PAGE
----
This is one of a series of blog posts written by students entering the professional phase of the SLU AT Program as a part of MAT 3000 - AT Student Development II.

April 15, 2016

New SLU AT Student Sees the Importance of Communication and Trust at Westminster Christian Academy


New AT Student Blog Post - Matthew Eifert (SLU MAT Class of 2018)

The majority of my Directed Observation hours were spent at Westminster Christian Academy. The clinical site offered a wide spectrum of athletes with varied injuries. WCA’s sprawling facilities are home to athletic skill sets ranging from grades seven to twelve. Hillary Orf, ATC (SLU MAT Class of 2013) zooms around the vast athletic fields encompassing the verdant WCA campus; servicing an array of patients in a similarly green gator. The AT provides tape for injured ankles and ice for bruises and sprains. 

A close bond is revealed with every injury that Hillary scoots off to.  The athlete-athletic trainer relationship is much more than injury prevention, diagnosis and rehabilitation. Keeping the best wishes of the athlete within the center of healthcare delivery builds trust in an optimal relationship. The countless interactions I observed between the AT and Westminster athletes exemplified the bond necessary for clinical practice. This trust is vital to the success of any preventative, diagnostic or therapeutic interventions. 
                  
I felt that many of this spring’s observation hours taught me the importance of communication. Athletic Trainers rely partially on the testimony of the athlete to make their diagnosis.  The athlete needs to be cognizant of the importance of providing the most accurate description of an injury. Lack of information can definitely impede the ability for ATs to perform their job. This ties back in with the athlete’s part in trusting the AT to get them back to peak performance efficiently. Without trust, there cannot be effective communication. In the absence of information transfer between patient and practitioner, healing is stagnate.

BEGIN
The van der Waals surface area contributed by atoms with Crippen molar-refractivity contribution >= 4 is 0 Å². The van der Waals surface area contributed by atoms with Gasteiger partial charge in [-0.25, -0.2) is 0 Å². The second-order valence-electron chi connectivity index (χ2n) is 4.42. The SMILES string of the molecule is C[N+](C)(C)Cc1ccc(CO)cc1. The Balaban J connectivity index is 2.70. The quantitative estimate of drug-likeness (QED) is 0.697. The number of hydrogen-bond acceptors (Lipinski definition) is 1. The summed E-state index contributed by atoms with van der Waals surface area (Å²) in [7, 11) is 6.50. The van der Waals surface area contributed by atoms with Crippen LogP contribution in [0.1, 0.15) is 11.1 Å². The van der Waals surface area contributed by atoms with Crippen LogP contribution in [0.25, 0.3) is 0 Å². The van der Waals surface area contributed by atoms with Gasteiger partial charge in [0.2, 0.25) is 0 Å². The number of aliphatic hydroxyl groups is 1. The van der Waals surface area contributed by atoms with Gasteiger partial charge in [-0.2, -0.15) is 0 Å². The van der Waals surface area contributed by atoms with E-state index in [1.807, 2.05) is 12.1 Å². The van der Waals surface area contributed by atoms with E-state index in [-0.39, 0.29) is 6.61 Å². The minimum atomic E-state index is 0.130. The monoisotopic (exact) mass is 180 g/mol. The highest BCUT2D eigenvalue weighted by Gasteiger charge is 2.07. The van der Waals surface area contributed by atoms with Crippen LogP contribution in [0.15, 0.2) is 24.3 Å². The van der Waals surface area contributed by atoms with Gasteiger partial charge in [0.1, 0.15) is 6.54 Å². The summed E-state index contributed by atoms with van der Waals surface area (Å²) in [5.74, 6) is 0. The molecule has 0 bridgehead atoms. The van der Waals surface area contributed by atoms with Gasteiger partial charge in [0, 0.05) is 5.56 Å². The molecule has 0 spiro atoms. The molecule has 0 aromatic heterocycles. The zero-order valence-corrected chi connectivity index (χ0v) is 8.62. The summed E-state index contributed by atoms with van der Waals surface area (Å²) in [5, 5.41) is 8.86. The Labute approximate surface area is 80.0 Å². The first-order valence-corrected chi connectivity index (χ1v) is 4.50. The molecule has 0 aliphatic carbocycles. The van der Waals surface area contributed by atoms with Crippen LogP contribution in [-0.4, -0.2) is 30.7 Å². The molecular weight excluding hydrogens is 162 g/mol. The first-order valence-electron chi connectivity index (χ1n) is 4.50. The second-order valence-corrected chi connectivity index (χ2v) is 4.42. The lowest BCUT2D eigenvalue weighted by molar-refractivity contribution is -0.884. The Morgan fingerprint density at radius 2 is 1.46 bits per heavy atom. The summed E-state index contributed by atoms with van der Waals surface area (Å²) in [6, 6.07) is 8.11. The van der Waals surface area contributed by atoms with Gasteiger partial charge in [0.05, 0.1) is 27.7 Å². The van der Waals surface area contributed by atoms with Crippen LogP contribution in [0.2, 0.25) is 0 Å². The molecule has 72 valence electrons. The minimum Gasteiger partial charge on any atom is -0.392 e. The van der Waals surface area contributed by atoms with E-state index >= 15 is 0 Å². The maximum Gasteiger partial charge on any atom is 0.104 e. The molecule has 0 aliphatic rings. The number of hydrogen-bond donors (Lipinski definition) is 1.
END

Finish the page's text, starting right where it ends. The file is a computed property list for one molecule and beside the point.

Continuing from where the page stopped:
This is one of a series of blog posts written by students entering the professional phase of the SLU AT Program as a part of MAT 3000 - AT Student Development II.

April 14, 2016

New SLU AT Student Appreciates Insight of Experienced Students and Preceptors at Washington University


New AT Student Blog Post - Abby Klosterman (SLU MAT Class of 2018)

During my time spent at Washington University, I had the opportunity to observe Jim Anderson BS, ATC along with three of Saint Louis University’s Master’s Program students; Andrea Strebler (pictured), Jack Dunlap and Demeisha Crawford (not pictured).  Jim is not only an incredible mentor, but comes with a wealth of knowledge and experience in the field of Athletic Training. As the head Athletic Trainer of the St. Louis Rams for 27 years he offers an incredible perspective of the field of Sports Medicine, not to mention great stories.